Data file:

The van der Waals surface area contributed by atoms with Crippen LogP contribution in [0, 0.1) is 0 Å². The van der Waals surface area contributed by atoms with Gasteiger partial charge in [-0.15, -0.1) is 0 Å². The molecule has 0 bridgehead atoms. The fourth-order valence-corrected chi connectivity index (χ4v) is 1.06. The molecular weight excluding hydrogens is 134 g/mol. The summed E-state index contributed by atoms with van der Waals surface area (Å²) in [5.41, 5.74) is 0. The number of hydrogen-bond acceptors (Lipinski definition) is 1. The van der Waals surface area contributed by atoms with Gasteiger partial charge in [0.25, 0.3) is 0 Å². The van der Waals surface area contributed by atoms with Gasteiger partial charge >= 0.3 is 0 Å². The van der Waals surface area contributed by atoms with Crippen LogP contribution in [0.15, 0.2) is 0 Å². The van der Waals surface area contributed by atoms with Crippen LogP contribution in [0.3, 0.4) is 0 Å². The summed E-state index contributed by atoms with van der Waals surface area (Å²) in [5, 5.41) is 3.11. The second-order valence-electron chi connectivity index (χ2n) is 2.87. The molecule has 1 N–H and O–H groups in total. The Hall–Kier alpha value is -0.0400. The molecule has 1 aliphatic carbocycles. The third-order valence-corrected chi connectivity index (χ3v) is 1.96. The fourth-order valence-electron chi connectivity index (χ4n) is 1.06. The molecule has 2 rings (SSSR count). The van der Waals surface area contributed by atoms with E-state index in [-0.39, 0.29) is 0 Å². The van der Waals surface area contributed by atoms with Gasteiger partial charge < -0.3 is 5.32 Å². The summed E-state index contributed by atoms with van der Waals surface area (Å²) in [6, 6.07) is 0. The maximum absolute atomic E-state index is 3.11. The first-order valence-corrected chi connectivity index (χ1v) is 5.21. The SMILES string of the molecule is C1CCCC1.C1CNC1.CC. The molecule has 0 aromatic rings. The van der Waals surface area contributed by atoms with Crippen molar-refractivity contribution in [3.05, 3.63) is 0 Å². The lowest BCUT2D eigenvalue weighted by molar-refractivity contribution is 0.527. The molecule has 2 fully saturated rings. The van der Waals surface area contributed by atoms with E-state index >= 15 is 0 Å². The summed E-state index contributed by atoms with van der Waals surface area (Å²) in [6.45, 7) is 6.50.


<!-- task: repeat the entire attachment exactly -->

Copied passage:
The van der Waals surface area contributed by atoms with Crippen LogP contribution in [0, 0.1) is 0 Å². The van der Waals surface area contributed by atoms with Gasteiger partial charge in [-0.15, -0.1) is 0 Å². The molecule has 0 bridgehead atoms. The fourth-order valence-corrected chi connectivity index (χ4v) is 1.06. The molecular weight excluding hydrogens is 134 g/mol. The summed E-state index contributed by atoms with van der Waals surface area (Å²) in [5.41, 5.74) is 0. The number of hydrogen-bond acceptors (Lipinski definition) is 1. The van der Waals surface area contributed by atoms with Gasteiger partial charge in [0.25, 0.3) is 0 Å². The van der Waals surface area contributed by atoms with Gasteiger partial charge >= 0.3 is 0 Å². The van der Waals surface area contributed by atoms with Crippen LogP contribution in [0.15, 0.2) is 0 Å². The van der Waals surface area contributed by atoms with Crippen LogP contribution in [0.3, 0.4) is 0 Å². The summed E-state index contributed by atoms with van der Waals surface area (Å²) in [5, 5.41) is 3.11. The second-order valence-electron chi connectivity index (χ2n) is 2.87. The molecule has 1 N–H and O–H groups in total. The Hall–Kier alpha value is -0.0400. The molecule has 1 aliphatic carbocycles. The third-order valence-corrected chi connectivity index (χ3v) is 1.96. The fourth-order valence-electron chi connectivity index (χ4n) is 1.06. The molecule has 2 rings (SSSR count). The van der Waals surface area contributed by atoms with E-state index in [-0.39, 0.29) is 0 Å². The van der Waals surface area contributed by atoms with Gasteiger partial charge < -0.3 is 5.32 Å². The summed E-state index contributed by atoms with van der Waals surface area (Å²) in [6, 6.07) is 0. The maximum absolute atomic E-state index is 3.11. The first-order valence-corrected chi connectivity index (χ1v) is 5.21. The SMILES string of the molecule is C1CCCC1.C1CNC1.CC. The molecule has 0 aromatic rings. The van der Waals surface area contributed by atoms with Crippen molar-refractivity contribution in [3.05, 3.63) is 0 Å². The lowest BCUT2D eigenvalue weighted by molar-refractivity contribution is 0.527. The molecule has 2 fully saturated rings. The van der Waals surface area contributed by atoms with E-state index >= 15 is 0 Å². The summed E-state index contributed by atoms with van der Waals surface area (Å²) in [6.45, 7) is 6.50.